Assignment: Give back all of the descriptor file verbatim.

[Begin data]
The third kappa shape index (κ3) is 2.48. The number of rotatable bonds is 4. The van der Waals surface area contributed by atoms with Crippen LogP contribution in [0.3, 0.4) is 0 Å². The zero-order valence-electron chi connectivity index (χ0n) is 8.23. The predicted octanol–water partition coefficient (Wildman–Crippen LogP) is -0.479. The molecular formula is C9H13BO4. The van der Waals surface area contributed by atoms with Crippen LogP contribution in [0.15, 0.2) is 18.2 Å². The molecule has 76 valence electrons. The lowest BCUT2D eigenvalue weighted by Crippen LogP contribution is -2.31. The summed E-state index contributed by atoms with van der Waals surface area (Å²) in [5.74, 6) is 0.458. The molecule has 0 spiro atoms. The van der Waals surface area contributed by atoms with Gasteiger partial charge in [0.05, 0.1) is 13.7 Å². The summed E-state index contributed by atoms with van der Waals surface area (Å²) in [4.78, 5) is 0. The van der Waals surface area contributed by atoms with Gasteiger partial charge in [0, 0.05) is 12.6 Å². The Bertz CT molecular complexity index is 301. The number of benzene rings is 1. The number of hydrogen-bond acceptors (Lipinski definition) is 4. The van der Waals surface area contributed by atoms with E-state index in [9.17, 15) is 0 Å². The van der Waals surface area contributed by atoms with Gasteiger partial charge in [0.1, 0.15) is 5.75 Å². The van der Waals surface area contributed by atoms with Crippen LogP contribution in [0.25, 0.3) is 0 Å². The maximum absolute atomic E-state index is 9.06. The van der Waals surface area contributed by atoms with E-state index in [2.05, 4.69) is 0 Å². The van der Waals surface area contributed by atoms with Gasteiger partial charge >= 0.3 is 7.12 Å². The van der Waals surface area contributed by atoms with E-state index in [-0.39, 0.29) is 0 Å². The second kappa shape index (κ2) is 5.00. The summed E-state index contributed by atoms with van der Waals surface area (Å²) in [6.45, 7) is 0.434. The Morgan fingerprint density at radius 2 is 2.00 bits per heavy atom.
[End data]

The third kappa shape index (κ3) is 2.48. The number of rotatable bonds is 4. The van der Waals surface area contributed by atoms with Crippen LogP contribution in [0.3, 0.4) is 0 Å². The zero-order valence-electron chi connectivity index (χ0n) is 8.23. The predicted octanol–water partition coefficient (Wildman–Crippen LogP) is -0.479. The molecular formula is C9H13BO4. The van der Waals surface area contributed by atoms with Crippen LogP contribution in [0.15, 0.2) is 18.2 Å². The molecule has 76 valence electrons. The lowest BCUT2D eigenvalue weighted by Crippen LogP contribution is -2.31. The summed E-state index contributed by atoms with van der Waals surface area (Å²) in [5.74, 6) is 0.458. The molecule has 0 spiro atoms. The van der Waals surface area contributed by atoms with Gasteiger partial charge in [0.05, 0.1) is 13.7 Å². The summed E-state index contributed by atoms with van der Waals surface area (Å²) in [4.78, 5) is 0. The van der Waals surface area contributed by atoms with Gasteiger partial charge in [0, 0.05) is 12.6 Å². The Bertz CT molecular complexity index is 301. The number of benzene rings is 1. The number of hydrogen-bond acceptors (Lipinski definition) is 4. The van der Waals surface area contributed by atoms with E-state index in [9.17, 15) is 0 Å². The van der Waals surface area contributed by atoms with Gasteiger partial charge in [0.1, 0.15) is 5.75 Å². The van der Waals surface area contributed by atoms with Crippen LogP contribution in [0.25, 0.3) is 0 Å². The maximum absolute atomic E-state index is 9.06. The van der Waals surface area contributed by atoms with E-state index in [2.05, 4.69) is 0 Å². The van der Waals surface area contributed by atoms with Gasteiger partial charge >= 0.3 is 7.12 Å². The van der Waals surface area contributed by atoms with E-state index in [-0.39, 0.29) is 0 Å². The second kappa shape index (κ2) is 5.00. The summed E-state index contributed by atoms with van der Waals surface area (Å²) in [6.45, 7) is 0.434. The Morgan fingerprint density at radius 2 is 2.00 bits per heavy atom.